A New York-based political analyst denounced the human rights situation in Bahrain as “dire”, saying the Al Khalifa regime is seeking to rally support for the ongoing crackdown on its people through equating anti-regime protests by Shiites with Iran.
“The Manama regime’s tactic is to equate Shiite with Iran, which will allow it to rally the US, the other Persian Gulf States, the Saudis and Israel,” Ian Williams, an expert at Foreign Policy in Focus (FPIF), said in an interview with the Tasnim News Agency.
“The human rights situation is dire – but invisible outside. Once again, the opposition has to be imaginative in how it confronts the government, trying to get allies in all sectors of Bahraini society, and outside as well,” he noted.
Ian Williams is a prominent analyst whose work has appeared in newspapers and magazines around the world such as the Australian, The Independent, New York Observer, The Financial Times and The Guardian.
The full text of the interview is as follows:
Tasnim: On Monday, February 27, the Bahraini regime once again adjourned the trial of Sheikh Isa Qassim, the spiritual leader of the Shiite majority in the Persian Gulf country, until March 14. As you know, the Al Khalifa regime had revoked the citizenship of the prominent cleric in June 2016. The regime later said it would put him on trial on trumped-up charges. Sheikh Qassim’s planned trials have been adjourned several times after the top cleric did not appear in court. In the meantime, a sit-in that supporters of Sheikh Qassim have staged in front of his house in Diraz to protect him against the regime forces has remained in place for months. Recently, Bahrain’s appeals court also upheld a nine-year prison term imposed on Sheikh Ali Salman, the secretary general of main opposition party in the Arab country, al-Wefaq National Islamic Society, despite widespread criticism both at home and abroad against his imprisonment. It seems that the Al Khalifa regime is not going to modify its approach to the opposition figures. What is your assessment of the developments?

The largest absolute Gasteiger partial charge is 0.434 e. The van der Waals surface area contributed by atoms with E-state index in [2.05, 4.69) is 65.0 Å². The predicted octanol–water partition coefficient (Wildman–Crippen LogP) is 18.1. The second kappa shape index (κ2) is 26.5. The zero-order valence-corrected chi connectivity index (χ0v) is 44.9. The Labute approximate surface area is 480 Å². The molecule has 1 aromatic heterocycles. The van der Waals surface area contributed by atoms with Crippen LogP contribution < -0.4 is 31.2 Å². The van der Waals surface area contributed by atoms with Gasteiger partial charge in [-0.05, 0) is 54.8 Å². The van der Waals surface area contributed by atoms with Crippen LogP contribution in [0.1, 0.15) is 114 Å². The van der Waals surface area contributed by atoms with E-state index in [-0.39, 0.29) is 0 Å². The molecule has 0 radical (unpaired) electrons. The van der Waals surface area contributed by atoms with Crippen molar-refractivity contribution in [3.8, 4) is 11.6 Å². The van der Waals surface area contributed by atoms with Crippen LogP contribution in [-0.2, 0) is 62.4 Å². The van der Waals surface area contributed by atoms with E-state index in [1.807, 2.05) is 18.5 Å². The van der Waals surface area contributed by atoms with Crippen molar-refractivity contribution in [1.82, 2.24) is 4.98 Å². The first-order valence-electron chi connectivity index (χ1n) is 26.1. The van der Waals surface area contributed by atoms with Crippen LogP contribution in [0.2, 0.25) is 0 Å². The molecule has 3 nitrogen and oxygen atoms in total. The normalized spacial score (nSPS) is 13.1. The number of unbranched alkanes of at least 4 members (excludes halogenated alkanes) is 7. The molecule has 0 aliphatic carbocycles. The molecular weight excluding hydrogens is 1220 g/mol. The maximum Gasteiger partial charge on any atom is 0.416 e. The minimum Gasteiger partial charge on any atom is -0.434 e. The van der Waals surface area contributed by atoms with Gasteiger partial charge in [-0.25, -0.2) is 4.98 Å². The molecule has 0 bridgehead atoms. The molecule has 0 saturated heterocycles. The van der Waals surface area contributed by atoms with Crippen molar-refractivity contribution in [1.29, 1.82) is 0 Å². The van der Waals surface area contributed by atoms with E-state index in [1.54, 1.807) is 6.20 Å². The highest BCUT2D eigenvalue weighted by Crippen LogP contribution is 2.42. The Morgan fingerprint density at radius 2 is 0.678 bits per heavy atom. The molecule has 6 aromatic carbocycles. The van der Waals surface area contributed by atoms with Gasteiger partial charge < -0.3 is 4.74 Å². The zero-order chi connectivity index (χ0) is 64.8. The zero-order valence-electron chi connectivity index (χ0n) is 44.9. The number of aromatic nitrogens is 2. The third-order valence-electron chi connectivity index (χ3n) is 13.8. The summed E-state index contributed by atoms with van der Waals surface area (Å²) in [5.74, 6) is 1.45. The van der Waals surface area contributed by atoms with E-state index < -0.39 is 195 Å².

Williams: While sympathizing with the opposition’s frustration, not participating in the elections was probably a mistake since it meant they abandoned a platform from which they could expose the government’s authoritarian moves and from which they could have worked to gather international support for Sheikh Ali Salman and others. The opposition needs to work harder to embarrass the regime outside, not least since it so obviously depends on foreign support.
Tasnim: last week, the Bahraini MPs voted to change the constitution to allow civilians to be tried in military courts. The decision by the 40-seat Council of Representatives, the elected lower house of the country’s National Assembly, comes after a royal decree a month ago restored the power of its domestic spy service to make some arrests. What’s your take on that?
Williams: This could have been a consequence of the abstention since I presume the opposition would have been able to defeat the measures which the government can now claim internationally have a measure of legitimacy, since they were passed by the Council, even if their essence is clearly undemocratic and constitutionally wrong.
Tasnim: Earlier this month, the Bahraini people marked the anniversary of the February 14 revolution. The Arab Kingdom has been witnessing peaceful protests against the ruling Al Khalifa regime on a daily basis since February 2011. This is while scores of Bahrainis have been killed and hundreds of others injured and arrested in the ongoing crackdown on the peaceful demonstrations. How do you see the human rights situation in the Persian Gulf country and the future of the revolution?
Williams: The human rights situation is dire – but invisible outside. Once again, the opposition has to be imaginative in how it confronts the government, trying to get allies in all sectors of Bahraini society, and outside as well.
Tasnim: It has been six years since troops from Saudi Arabia were deployed to Bahrain to assist in the Manama regime’s crackdown on the peaceful protesters. In your opinion, what is the reason behind the deployment of the Saudi forces? What geopolitical goals is Riyadh pursuing by the military intervention in the island country?
Williams: Riyadh does not want either democracy or Shiite enfranchisement in a neighboring country. And the Manama regime’s tactic is to equate Shiite with Iran, which will allow it to rally the US, the other Persian Gulf States, the Saudis and Israel. The opposition can try to allay those suspicions, but since they probably reflect more anti-Shiite prejudice, there are limits. But concentrating more on democracy and human rights rather than sectarian issues might help.